In a sign North Carolina’s rampant technology sector is pumping the brakes, IT job openings fell statewide in June, according to a report released Monday by the North Carolina Technology Association, an industry group for tech companies across the state.
After reaching an all-time high in May, IT job postings dropped by 10% — from 58,457 to 52,650 — reflecting the largest decrease since the early months of the pandemic. The new data align with a nationwide industry pullback in hiring, even by tech giants like Google and Meta.
“I think overall it goes with everything that we’re seeing in the news,” said Andrea Fleming, the director of talent and workforce development at the NCTA, though she emphasized a one-month decrease is “not a trend.”
Openings were still well above last year’s levels, with North Carolina offering 41% more tech jobs compared to the previous June. Raleigh had even faster growth, with a 59% jump in openings over the past year. The Durham-Chapel Hill area reported 7% more openings.
Buoyed by tech development, North Carolina was named last week as the best state for business, according to CNBC.
The biggest tech hirers in the state last month were Deloitte, General Dynamics Information Technology and Oracle. Two North Carolina-based employers, Bank of America and UNC Healthcare, were also among the top 10.
‘There are a lot of questions’
Rising interest rates and concerns about an impending recession are chilling overall job growth, especially in the tech sector, said Mouhcine Guettabi, an economics professor at UNC-Wilmington.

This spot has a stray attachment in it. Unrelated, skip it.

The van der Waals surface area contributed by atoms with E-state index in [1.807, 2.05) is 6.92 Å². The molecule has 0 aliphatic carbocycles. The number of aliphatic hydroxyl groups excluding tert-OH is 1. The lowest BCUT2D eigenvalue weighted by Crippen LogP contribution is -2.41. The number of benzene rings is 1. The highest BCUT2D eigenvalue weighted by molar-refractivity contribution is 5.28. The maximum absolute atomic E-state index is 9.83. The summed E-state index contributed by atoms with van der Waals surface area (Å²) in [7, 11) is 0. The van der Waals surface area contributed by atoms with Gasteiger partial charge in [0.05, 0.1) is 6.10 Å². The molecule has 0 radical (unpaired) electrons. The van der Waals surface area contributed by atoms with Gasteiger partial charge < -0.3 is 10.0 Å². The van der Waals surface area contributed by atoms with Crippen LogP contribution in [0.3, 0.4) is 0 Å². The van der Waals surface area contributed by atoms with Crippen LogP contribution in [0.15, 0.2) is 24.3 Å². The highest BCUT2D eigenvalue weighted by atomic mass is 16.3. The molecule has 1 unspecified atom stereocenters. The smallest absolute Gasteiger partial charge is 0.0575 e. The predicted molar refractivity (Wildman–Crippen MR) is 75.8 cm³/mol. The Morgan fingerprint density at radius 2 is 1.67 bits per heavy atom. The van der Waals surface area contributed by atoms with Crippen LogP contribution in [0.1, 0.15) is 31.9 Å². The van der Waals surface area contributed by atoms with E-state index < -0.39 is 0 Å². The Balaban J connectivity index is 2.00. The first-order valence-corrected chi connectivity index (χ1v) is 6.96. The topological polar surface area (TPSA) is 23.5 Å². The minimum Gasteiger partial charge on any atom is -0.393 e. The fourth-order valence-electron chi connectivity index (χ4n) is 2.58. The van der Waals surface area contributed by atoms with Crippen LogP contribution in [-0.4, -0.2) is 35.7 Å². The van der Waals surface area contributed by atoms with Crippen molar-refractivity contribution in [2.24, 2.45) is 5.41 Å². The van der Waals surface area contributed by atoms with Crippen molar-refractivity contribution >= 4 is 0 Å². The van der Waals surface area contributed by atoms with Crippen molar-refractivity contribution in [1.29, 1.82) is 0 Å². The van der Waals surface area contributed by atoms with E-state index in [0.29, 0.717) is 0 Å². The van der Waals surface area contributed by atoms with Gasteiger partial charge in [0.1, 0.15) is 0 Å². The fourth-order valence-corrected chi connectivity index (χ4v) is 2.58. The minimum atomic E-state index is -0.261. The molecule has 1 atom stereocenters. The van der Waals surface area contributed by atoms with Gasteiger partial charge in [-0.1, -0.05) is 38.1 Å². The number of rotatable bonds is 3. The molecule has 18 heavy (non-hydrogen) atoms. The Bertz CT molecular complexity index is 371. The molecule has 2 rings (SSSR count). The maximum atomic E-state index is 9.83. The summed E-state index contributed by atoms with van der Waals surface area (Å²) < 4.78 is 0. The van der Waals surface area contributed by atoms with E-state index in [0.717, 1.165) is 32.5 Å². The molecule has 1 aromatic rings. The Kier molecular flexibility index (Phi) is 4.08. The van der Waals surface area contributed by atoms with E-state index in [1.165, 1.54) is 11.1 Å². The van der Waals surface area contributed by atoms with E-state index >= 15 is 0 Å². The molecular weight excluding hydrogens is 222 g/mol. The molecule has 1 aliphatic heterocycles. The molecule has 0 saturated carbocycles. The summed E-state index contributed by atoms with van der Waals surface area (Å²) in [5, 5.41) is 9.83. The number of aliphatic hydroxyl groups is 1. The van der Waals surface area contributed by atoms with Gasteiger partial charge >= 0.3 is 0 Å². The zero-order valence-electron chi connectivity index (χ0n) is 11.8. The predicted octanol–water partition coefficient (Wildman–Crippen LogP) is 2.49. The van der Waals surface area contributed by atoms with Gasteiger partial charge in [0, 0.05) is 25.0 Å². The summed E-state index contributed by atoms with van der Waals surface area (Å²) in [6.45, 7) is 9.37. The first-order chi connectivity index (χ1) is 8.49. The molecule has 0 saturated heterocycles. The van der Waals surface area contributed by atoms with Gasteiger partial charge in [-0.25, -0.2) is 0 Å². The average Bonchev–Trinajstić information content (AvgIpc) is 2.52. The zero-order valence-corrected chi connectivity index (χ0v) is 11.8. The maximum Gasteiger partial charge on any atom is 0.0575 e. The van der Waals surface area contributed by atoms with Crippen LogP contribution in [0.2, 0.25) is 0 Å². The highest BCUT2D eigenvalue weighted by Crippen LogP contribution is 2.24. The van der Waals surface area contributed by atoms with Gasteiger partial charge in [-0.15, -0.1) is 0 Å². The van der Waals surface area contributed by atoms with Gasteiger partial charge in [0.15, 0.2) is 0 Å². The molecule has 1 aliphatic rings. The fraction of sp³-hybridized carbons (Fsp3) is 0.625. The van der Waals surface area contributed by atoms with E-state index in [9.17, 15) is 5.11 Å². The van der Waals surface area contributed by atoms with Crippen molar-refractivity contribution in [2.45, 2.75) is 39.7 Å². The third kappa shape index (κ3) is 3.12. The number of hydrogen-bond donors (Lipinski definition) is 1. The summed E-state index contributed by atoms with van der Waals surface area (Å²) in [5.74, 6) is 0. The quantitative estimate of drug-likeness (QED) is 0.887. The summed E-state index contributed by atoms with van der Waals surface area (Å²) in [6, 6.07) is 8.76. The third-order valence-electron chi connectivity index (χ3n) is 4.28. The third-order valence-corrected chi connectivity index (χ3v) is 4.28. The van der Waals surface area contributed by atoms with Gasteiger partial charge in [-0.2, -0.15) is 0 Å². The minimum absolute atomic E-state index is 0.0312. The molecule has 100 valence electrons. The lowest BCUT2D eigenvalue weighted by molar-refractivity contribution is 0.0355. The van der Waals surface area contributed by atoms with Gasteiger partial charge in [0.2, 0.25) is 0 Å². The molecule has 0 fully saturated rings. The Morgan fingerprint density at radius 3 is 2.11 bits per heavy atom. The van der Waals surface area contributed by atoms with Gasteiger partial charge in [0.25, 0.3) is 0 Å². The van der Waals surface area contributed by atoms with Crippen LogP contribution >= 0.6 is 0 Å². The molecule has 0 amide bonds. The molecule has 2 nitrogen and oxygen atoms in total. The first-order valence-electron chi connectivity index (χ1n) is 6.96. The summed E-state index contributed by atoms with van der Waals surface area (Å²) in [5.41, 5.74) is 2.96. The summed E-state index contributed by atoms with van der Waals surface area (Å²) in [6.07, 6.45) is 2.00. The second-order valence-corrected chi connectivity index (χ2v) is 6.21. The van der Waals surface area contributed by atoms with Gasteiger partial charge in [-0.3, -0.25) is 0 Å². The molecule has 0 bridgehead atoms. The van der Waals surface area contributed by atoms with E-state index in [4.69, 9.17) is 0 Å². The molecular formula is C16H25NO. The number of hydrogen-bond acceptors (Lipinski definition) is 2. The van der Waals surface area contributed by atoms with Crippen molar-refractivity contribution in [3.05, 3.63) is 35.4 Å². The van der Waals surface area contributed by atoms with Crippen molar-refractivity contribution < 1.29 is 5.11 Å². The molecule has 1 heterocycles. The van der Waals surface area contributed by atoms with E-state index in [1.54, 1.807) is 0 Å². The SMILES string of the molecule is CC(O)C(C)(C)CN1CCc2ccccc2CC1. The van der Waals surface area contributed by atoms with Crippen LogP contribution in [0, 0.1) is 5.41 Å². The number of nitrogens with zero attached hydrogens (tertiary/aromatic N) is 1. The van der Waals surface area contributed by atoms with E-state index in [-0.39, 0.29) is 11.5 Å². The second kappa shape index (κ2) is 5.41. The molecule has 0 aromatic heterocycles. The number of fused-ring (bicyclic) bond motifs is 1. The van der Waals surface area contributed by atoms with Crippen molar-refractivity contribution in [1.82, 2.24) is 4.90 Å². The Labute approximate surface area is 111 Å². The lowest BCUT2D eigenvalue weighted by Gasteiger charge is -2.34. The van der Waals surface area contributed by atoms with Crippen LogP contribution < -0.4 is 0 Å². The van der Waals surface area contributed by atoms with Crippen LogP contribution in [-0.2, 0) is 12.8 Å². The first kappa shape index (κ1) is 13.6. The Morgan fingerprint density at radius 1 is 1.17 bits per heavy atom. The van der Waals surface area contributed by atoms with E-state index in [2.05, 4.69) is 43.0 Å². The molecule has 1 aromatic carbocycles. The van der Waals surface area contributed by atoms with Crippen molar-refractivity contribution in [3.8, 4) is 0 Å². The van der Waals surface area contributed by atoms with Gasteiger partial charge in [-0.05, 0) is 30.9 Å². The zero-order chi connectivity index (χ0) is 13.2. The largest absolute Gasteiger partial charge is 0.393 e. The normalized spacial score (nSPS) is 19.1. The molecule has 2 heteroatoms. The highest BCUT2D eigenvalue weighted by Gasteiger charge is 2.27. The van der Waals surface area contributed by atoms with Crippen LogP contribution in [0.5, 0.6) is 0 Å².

“The ability to borrow at low interest rates meant that companies could invest in projects, could grow, could hire, at relatively low cost,” he said.
Now, with interest rates higher and inflation and recession concerns swirling, the period of cheap money and economic confidence is over.
In an internal memo last week, Google CEO Anjali Pichai announced his company would slow hiring for the rest of 2022. The news came on the heels of Meta, Facebook’s parent company, declaring reductions in its planned hiring. Microsoft and Netflix both laid off workers in the past month, while locally, the digital advertising Durham-based company Adwerx let 40 employees go last week.
“There are a lot of questions that nobody knows the answer to, and I think tech companies tend to be fairly responsive to these changes whenever they do occur,” Guettabi said. “It’s in response to the cloudiness of the current economic environment.”
This story was originally published July 18, 2022 1:56 PM.
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